If an article written by Newell contains “why not…..” or “how about…..” you can basically guarantee that he will overlook the dozen or more issues that arise with his simple question of “why not” or “how about”. This is another one.
    What about insurance? What about weather? What about golf cart drivers helping to pay for the roads they’re using? What about safety? What about lack of safety features (turn signals, lights)? What about lack of seat belts?

    • Mr. B

      Reminiscent of the times Newell asked why there was not retail/foodservice space in front of Jackson Federal Courthouse . . . or why there isn’t a dog run inside Forest Lawn . . . or why bus shelters had to stand out so much . . .


  • BushwackJack

    How about mini bikes?

    • Dotsie Watson

      Buffalo are hard to saddle up.

  • Mr. B

    “Not everyone wants to drive a car, or ride a bike. Why can’t there be an
    alternative mode of travel, such as an electric golf cart?”

    There is: its called WALKING.


    • Josh Robinson

      Or motorcycles/scooters, which Newell seems to not be aware of based on this article.

      • mightyNiagara

        You are aware Newell owns a scooter

  • G Orty

    “I would like to offer up my neighborhood as a test case for a future initiative.”

    NN speaks for all his neighbors and the people driving around them.

  • Matt Marcinkiewicz

    never thought I’d see the day when Toledo, Ohio was in the vanguard of anything, even something as trivial as this

  • mightyNiagara

    Clearly, Newell you don’t hang out around the lower west side. Laws have no affect on what people drive and in what direction on the street

  • We do allow them. It is a Federal law called NEV “Neighborhood Electric Vehicle” and eligible electric “golf carts” can be registered and used on any street in New York as long as they have basic equipment to be registered as a “Limited Use Vehicle” many Club Car and Ingersol Rand “golf carts” qualify along with the slightly more upgraded GEM by Polaris. So if you want one in Larkinville…. buy it and register it and drive it there.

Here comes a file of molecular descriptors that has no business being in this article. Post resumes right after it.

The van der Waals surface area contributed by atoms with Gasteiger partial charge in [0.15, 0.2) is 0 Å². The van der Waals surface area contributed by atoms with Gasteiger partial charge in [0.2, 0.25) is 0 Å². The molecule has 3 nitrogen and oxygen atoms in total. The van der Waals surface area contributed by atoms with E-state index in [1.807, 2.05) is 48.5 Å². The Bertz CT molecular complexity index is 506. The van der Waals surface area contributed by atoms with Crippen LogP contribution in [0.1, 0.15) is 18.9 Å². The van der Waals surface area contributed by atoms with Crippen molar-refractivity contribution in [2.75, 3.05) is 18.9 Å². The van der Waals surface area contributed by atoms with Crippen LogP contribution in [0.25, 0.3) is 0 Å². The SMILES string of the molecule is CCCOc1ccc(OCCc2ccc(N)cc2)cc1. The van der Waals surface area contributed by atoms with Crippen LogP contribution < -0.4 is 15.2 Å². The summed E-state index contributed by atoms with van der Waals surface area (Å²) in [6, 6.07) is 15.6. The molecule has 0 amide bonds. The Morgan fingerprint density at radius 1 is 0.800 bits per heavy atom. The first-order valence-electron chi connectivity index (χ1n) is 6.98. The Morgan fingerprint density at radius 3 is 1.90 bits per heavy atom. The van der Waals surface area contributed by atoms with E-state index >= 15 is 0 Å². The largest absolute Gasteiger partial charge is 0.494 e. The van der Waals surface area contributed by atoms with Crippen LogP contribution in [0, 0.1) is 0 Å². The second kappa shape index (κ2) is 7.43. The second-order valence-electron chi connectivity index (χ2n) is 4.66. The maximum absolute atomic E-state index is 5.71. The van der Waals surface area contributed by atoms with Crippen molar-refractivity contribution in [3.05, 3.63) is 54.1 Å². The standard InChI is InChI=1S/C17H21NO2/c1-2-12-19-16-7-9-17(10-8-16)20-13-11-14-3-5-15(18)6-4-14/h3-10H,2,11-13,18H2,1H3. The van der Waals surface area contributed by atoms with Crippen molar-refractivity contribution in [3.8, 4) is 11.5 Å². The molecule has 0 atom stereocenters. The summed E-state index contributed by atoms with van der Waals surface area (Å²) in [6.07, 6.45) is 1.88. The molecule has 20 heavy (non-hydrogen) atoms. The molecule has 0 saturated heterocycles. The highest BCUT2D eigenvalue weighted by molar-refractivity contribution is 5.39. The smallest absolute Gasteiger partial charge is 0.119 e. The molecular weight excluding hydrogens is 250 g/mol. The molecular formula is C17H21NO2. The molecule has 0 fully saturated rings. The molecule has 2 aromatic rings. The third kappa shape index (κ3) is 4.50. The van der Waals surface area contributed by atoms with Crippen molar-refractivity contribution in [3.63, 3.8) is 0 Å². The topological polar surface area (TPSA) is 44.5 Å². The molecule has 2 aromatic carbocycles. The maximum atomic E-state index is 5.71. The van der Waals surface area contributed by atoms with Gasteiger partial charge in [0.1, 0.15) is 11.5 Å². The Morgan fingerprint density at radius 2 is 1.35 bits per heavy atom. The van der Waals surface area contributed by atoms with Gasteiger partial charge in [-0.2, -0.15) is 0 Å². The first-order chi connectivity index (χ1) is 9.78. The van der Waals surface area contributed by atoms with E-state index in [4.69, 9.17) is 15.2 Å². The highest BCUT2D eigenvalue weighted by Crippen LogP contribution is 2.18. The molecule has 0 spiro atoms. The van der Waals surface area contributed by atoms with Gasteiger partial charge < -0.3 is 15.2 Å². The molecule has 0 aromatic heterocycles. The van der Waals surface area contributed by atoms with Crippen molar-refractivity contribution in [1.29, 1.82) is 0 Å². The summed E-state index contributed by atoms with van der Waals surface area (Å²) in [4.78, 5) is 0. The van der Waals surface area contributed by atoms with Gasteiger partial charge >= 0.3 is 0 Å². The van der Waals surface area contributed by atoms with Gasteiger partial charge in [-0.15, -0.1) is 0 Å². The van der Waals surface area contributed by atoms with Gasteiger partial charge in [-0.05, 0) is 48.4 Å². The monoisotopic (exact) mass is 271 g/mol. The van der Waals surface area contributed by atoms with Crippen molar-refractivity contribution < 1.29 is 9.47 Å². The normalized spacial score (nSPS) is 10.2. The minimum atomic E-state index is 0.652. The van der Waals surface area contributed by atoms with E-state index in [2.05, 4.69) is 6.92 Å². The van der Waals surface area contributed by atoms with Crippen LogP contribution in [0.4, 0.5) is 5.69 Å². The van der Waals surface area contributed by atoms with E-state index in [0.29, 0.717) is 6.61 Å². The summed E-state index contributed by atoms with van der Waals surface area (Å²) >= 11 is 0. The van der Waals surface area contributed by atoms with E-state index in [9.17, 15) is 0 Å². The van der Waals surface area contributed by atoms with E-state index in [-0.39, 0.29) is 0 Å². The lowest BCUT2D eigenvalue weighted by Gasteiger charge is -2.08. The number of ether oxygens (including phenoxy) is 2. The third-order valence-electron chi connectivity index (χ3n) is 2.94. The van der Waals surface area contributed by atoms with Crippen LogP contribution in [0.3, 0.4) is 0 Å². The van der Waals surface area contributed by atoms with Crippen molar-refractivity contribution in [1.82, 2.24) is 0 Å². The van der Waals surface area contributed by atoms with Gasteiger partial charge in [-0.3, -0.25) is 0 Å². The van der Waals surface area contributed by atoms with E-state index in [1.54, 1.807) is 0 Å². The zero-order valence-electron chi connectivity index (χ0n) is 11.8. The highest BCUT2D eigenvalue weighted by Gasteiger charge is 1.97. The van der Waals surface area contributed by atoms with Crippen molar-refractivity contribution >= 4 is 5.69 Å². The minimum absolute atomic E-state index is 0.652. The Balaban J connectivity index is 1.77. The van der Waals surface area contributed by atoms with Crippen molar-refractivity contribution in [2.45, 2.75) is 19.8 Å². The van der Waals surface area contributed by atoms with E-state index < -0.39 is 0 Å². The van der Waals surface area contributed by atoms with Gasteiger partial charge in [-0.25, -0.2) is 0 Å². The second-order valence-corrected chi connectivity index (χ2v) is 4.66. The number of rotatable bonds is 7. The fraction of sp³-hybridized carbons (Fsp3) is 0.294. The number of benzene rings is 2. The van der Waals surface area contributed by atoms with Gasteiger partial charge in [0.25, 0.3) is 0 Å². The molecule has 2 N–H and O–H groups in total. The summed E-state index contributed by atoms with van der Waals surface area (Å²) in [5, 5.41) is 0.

• MrGreenJeans

    “I would like to offer up my neighborhood as a test case”…

    You “offer up” YOUR neighborhood? It’s yours to offer? Did you ask all the the rest of your neighbors, or are you so arrogant that you know they will agree with you?

    WNY drivers are aggressive, pushy, nasty and selfish – only ‘ Massholes’ are worse (I swear), in our part of the nation. When I am coming home from The East, I don’t even need to see the signs to know I’m approaching Buffalo, because the drivers on Da Truway start weaving in and out, trying to go as far over the speed limit as possible. Buffalo drivers seem to know only 2 speeds: “Park” and “Foot On Floor”. With idiots blasting down my little West Side street at 40mph and MUCH faster. even though there’s a Stop sign at either end, it is guaranteed they will kill people in glorified golf-carts slowly plugging along.

    Buffalo does not need Third World ‘sweatshops-on-wheels’ such as “Uber” or “Lyft” or idiot tricks with golf carts, which would be about as safe as an Amish buggy on a rural road in the dark. What we need, if we are to have the “Renaissance” being prematurely touted lately, is a reliable public transport system, which runs at least 4 times more frequently than our current, pathetic excuse for a bus service. 100 years ago, over 1000 streetcars ran most of each day, with some routes running 3 to 5 minutes apart (extremely patronized routes like Main, Elmwood and Hoyt, employed 2-car trains during the rush hours)
    Local papers demonized the ‘trolley’ company from the 1890s to 1950, right through to today’s muck-raking of the NFTA, they relentlessly attacked the IRC, demanding perfect service for 5 cents, while expecting the IRC to plow, clean, and maintain every street with tracks, give free rides to children, give frequent, 24 Hour service AND pay taxes on every foot of their tracks, while also raising the pay for motormen & conductors, but still keeping the fare down to a severely devalued Nickel.

    Current, ‘trendy’ neighborhoods (Elmwood, Buff State, West of Richmond and Allentown, for instance) are already at the automobile saturation point, and cannot handle more cars thrust upon streets which were laid out around a streetcar network which finally died in 1950.

    Metro transit is the Egg, without which there cannot be the Chicken.